Now let us look at the later chapter that we quoted a few days ago:
THERE are persons who find it difficult to give a reason for any of the commandments, and consider it right to assume that the commandments and prohibitions have no rational basis whatever. They are led to adopt this theory by a certain disease in their soul, the existence of which they perceive, but which they are unable to discuss or to describe. For they imagine that these precepts, if they were useful in any respect, and were commanded because of their usefulness, would seem to originate in the thought and reason of some intelligent being. But as things which are not objects of reason and serve no purpose, they would undoubtedly be attributed to God, because no thought of man could have produced them. According to the theory of those weak-minded persons, man is more perfect than his Creator. For what man says or does has a certain object, whilst the actions of God are different; He commands us to do what is of no use to us, and forbids us to do what is harmless. Far be this! On the contrary, the sole object of the Law is to benefit us. Thus we explained the Scriptural passage, "for our good always, that He might preserve us alive, as it is this day" (Deut. vi. 24). Again, "which shall hear all those statutes (ḥuḳḳim), and say, surely this great nation is a wise and understanding people" (ibid. iv. 6). He thus says that even every one of these "statutes" convinces all nations of the wisdom and understanding it includes. But if no reason could be found for these statutes, if they produced no advantage and removed no evil, why then should he who believes in them and follows them be wise, reasonable, and so excellent as to raise the admiration of all nations? But the truth is undoubtedly as we have said, that every one of the six hundred and thirteen precepts serves to inculcate some truth, to remove some erroneous opinion, to establish proper relations in society, to diminish evil, to train in good manners or to warn against bad habits. All this depends on three things: opinions, morals, and social conduct. We do not count words, because precepts, whether positive or negative, if they relate to speech, belong to those precepts which regulate our social conduct, or to those which spread truth, or to those which teach morals. Thus these three principles suffice for assigning a reason for every one of the Divine commandments.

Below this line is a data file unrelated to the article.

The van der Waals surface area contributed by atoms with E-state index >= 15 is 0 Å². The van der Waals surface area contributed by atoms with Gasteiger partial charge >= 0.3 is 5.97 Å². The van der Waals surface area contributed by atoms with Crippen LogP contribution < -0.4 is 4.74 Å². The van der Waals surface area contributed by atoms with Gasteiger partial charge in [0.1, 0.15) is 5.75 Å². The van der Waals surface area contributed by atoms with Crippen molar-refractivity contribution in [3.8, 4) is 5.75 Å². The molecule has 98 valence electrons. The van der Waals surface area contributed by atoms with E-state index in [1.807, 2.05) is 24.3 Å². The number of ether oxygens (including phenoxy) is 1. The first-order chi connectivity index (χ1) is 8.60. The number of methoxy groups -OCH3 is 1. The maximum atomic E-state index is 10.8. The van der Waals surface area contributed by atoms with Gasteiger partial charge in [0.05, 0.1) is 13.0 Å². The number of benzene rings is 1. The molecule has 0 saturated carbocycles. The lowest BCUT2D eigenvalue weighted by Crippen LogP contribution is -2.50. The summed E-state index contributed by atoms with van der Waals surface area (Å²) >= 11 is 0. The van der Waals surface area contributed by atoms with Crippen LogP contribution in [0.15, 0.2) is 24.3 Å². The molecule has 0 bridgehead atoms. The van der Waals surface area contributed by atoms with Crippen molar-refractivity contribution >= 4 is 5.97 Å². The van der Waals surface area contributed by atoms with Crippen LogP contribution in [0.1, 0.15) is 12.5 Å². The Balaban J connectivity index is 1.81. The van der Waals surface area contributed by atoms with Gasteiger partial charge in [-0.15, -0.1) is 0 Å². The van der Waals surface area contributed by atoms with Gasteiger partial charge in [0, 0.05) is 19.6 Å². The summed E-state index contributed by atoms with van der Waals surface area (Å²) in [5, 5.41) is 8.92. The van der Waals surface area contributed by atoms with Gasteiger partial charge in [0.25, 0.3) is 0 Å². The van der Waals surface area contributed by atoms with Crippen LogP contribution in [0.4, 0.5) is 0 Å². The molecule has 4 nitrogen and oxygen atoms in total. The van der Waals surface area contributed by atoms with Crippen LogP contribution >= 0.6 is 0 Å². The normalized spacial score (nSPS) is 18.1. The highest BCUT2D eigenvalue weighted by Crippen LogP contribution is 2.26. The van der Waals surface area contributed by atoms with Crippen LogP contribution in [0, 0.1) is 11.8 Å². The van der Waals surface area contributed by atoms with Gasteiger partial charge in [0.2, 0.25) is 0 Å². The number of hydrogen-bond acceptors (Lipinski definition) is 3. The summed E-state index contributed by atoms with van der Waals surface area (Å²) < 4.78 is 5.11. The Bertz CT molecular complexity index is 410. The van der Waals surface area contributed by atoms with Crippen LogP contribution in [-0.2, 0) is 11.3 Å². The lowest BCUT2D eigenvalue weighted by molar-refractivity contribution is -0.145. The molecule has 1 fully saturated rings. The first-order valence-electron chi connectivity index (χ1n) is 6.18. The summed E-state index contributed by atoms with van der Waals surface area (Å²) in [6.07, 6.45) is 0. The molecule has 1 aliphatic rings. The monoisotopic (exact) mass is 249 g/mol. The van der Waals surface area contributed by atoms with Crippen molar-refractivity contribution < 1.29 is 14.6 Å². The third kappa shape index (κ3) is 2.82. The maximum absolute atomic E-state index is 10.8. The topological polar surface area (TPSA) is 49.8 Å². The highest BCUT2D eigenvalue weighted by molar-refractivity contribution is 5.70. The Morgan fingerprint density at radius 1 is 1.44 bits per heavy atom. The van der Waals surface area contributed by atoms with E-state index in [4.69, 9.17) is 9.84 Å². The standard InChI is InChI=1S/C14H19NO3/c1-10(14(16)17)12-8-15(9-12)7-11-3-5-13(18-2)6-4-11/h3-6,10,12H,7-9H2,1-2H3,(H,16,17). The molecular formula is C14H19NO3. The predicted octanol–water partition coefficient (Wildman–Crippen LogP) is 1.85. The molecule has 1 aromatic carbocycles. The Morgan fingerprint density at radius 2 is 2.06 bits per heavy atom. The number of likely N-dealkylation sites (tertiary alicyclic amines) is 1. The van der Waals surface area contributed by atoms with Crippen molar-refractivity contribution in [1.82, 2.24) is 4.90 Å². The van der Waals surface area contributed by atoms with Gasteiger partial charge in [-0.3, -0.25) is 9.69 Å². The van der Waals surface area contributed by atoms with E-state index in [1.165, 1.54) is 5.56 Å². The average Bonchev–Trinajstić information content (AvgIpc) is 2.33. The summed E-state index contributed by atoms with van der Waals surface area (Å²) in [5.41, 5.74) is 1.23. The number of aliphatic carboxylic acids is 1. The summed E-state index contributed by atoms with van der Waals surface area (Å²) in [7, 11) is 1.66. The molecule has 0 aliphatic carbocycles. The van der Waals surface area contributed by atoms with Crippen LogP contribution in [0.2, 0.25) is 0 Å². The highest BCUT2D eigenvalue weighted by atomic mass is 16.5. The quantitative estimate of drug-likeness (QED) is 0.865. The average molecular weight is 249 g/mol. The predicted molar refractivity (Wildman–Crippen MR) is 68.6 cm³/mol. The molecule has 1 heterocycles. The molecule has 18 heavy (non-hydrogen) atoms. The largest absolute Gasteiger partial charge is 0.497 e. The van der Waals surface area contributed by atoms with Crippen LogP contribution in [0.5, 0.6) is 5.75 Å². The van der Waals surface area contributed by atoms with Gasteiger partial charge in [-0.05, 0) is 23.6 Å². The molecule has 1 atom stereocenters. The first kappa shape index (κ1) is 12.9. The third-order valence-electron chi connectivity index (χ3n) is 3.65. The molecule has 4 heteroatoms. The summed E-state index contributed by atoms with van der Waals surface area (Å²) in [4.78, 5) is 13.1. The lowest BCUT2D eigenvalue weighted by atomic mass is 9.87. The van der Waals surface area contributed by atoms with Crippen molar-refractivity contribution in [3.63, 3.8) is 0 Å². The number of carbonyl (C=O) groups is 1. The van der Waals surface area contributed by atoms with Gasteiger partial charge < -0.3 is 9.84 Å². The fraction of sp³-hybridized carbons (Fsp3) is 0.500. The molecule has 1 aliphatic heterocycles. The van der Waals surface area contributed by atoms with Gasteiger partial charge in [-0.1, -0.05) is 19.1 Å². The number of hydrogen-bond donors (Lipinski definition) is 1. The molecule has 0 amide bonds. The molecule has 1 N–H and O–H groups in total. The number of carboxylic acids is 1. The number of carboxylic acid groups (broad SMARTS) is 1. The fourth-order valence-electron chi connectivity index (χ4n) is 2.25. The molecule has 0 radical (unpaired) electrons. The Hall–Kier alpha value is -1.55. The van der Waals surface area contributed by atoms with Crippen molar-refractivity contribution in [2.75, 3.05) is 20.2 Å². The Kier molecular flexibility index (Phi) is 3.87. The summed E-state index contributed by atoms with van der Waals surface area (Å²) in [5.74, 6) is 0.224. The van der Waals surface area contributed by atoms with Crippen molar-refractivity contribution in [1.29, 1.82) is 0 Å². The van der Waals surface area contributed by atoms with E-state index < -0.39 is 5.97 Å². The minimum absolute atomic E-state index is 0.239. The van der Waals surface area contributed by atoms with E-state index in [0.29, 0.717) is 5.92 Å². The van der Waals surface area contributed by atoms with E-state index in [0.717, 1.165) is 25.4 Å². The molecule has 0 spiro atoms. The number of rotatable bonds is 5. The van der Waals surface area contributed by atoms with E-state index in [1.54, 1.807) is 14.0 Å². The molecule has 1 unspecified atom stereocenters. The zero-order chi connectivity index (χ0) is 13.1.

Rambam's view is that chukkim, like mishpatim, serve to "inculcate some truth, to remove some erroneous opinion, to establish proper relations in society, to diminish evil, to train in good manners or to warn against bad habits." The only difference between chukkim and mishpatim is that it is often more difficult to figure out how chukkim do this.